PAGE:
This lot, because it is so close to Boulder, will fill quickly on busy days. You can continue up Sunshine canyon for a couple of extra miles until the first large hairpin turn. At the elbow is a dirt pull-off with space for roughly 6-7 well-parked cars. From there, you can connect with the Sunshine Canyon Trail, which will take you back down to the Centennial Parking Area, or you can utilize the Lion’s Lair trail and climb Sanitas from the western side. This out and back option will net you 4 total miles and provides views to the west towards higher peaks near the Continental Divide.
Sanitas is often the first mountain Boulder residents and CU college kids climb because it’s short and offers fantastic views. Weekdays and early are preferable, but you will likely encounter people on this trail all year. It’s a great winter snowshoe or microspike hike because its proximity to Boulder limits confusing navigation issues. Having said that–even though the hike is short, it is not flat. You gain over 1300 feet in about a mile and a half; pace yourself.
The best place to look for weather updates is at a Boulder weather forecast. The summit is more than a thousand feet above the downtown area, so you can also look at sites like Opensummit, which will give you a free two-day weather window. The weekly forecast will cost you a membership, however. A third weather option is to check the forecast for NCAR (National Center for Atmospheric Research). A few miles south of Sanitas, the center is on a tall bluff overlooking the city and will have comparable wind and temperature readings.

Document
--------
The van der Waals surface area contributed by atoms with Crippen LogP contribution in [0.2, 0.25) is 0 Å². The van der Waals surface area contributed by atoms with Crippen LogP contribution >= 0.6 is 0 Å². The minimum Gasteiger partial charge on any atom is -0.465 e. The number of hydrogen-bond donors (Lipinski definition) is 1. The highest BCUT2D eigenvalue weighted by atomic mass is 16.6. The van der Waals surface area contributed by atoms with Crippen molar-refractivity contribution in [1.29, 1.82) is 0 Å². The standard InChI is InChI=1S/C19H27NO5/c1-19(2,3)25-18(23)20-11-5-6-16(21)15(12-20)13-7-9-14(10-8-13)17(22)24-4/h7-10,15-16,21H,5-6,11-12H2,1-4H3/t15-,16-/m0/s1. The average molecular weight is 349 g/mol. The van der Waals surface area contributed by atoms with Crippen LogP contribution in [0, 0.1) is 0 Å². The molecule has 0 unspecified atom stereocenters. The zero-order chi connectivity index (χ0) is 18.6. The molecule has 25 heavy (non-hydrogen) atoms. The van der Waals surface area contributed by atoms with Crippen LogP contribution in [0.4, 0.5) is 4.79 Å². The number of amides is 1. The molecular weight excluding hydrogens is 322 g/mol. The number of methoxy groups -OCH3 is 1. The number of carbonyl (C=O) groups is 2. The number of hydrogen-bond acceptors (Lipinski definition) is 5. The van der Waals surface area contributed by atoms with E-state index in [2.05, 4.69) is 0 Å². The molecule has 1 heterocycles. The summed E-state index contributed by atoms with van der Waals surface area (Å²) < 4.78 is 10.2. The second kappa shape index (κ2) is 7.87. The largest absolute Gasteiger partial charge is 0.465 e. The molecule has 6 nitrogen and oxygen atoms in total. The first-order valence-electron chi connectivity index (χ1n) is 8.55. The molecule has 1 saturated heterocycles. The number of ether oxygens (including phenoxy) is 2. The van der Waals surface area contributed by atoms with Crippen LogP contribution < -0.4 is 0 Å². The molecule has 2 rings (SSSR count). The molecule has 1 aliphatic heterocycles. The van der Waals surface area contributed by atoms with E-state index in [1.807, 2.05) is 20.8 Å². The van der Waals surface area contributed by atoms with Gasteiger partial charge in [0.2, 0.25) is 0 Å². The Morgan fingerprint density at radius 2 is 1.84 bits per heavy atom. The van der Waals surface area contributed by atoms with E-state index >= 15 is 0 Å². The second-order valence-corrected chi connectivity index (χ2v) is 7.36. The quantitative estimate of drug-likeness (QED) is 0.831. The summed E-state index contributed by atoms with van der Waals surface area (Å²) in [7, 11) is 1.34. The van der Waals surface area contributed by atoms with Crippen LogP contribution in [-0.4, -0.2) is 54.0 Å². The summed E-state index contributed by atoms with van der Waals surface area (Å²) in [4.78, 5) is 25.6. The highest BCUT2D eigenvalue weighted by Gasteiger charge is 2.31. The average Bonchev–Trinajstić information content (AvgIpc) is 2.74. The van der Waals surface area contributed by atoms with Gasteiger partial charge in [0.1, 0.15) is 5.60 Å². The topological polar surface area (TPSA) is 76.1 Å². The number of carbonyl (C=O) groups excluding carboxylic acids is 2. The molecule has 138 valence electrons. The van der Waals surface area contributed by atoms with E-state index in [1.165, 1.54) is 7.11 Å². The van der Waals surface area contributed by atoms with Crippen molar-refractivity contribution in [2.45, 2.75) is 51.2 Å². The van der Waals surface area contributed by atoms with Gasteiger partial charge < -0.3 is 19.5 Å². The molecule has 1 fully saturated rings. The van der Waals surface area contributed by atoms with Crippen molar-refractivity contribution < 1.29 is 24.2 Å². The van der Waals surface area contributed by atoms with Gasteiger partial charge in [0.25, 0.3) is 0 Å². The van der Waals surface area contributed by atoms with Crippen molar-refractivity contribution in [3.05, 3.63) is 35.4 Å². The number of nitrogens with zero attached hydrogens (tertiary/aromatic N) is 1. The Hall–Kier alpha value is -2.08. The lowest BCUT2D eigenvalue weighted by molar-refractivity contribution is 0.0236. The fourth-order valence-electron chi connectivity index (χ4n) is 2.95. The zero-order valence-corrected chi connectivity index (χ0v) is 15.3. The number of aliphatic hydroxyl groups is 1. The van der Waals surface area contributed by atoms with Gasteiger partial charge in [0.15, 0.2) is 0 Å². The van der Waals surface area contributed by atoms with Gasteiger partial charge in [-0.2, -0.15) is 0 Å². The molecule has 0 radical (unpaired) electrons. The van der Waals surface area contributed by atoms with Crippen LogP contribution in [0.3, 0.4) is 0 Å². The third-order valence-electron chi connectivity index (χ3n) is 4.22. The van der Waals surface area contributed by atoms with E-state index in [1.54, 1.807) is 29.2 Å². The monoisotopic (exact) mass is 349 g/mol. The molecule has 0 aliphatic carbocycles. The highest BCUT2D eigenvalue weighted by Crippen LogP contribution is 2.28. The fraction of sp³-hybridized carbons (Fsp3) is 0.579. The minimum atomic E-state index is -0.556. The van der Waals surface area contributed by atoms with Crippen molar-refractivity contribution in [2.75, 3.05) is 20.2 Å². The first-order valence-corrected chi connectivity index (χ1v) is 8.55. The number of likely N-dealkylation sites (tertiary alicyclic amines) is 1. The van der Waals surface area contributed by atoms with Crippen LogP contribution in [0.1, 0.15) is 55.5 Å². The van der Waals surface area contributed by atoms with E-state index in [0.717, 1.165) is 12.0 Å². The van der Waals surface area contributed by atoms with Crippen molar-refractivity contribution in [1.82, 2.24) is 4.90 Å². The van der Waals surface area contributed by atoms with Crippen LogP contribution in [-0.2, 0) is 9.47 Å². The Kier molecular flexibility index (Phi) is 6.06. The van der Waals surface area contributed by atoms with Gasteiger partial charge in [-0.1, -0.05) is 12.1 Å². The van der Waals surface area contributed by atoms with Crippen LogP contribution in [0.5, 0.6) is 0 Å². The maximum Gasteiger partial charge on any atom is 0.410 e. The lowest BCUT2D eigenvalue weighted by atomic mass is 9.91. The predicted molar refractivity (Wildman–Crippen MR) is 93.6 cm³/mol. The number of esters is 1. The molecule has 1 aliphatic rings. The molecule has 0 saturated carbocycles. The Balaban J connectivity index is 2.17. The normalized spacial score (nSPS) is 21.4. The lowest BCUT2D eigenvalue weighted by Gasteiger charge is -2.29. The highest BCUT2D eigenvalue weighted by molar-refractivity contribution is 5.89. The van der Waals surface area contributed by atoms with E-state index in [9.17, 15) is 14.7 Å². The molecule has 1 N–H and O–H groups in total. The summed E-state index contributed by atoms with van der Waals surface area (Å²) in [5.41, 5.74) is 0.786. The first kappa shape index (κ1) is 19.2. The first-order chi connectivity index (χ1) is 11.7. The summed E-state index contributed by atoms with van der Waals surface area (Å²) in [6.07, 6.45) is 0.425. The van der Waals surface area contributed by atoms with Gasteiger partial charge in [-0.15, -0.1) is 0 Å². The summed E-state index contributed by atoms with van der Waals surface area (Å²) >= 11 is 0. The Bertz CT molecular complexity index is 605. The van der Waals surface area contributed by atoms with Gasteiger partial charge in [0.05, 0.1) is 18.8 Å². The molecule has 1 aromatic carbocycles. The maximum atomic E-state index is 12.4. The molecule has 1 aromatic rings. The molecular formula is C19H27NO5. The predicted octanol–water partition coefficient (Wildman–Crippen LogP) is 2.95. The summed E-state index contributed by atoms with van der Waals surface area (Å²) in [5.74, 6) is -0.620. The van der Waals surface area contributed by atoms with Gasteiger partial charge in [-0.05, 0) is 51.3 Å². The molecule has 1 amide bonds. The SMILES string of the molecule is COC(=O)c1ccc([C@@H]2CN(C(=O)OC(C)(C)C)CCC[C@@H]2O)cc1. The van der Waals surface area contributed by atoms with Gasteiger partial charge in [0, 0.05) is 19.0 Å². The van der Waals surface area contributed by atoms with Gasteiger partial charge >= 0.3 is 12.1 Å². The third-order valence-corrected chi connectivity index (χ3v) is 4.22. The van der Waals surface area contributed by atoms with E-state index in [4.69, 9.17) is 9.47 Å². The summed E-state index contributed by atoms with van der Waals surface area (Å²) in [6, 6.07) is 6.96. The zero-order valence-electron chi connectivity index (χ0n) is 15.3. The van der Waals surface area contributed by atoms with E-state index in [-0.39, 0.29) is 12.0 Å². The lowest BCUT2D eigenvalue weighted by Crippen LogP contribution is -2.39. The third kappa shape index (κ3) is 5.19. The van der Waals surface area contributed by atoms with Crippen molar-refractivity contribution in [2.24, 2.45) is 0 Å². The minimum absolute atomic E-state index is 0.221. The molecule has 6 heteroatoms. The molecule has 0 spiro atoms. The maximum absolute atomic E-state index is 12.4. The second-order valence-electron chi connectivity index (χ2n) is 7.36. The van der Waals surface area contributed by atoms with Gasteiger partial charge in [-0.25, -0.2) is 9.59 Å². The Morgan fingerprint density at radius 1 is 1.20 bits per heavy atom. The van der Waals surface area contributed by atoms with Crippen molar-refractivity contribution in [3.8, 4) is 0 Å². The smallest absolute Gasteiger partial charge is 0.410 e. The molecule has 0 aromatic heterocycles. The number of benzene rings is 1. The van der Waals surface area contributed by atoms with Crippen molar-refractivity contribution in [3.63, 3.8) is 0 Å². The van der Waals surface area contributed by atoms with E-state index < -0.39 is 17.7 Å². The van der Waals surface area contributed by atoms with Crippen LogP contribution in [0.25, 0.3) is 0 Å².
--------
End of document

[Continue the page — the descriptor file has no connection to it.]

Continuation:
Places to Stay:
Boulder offers a ton of options from hotels to Airbnb that usually fit any budget type. Sanitas is also within an hour of most of the northern Denver metro area, Longmont, Golden, Lyons, Berthoud, Loveland, and the southern reaches of Fort Collins. Camping is possible in some places near Boulder, but they would all require a bit of a drive. Some OK options include Gross Reservoir sites, Gordon Gulch Dispersed Area, and along forest service roads near Switzerland Trail.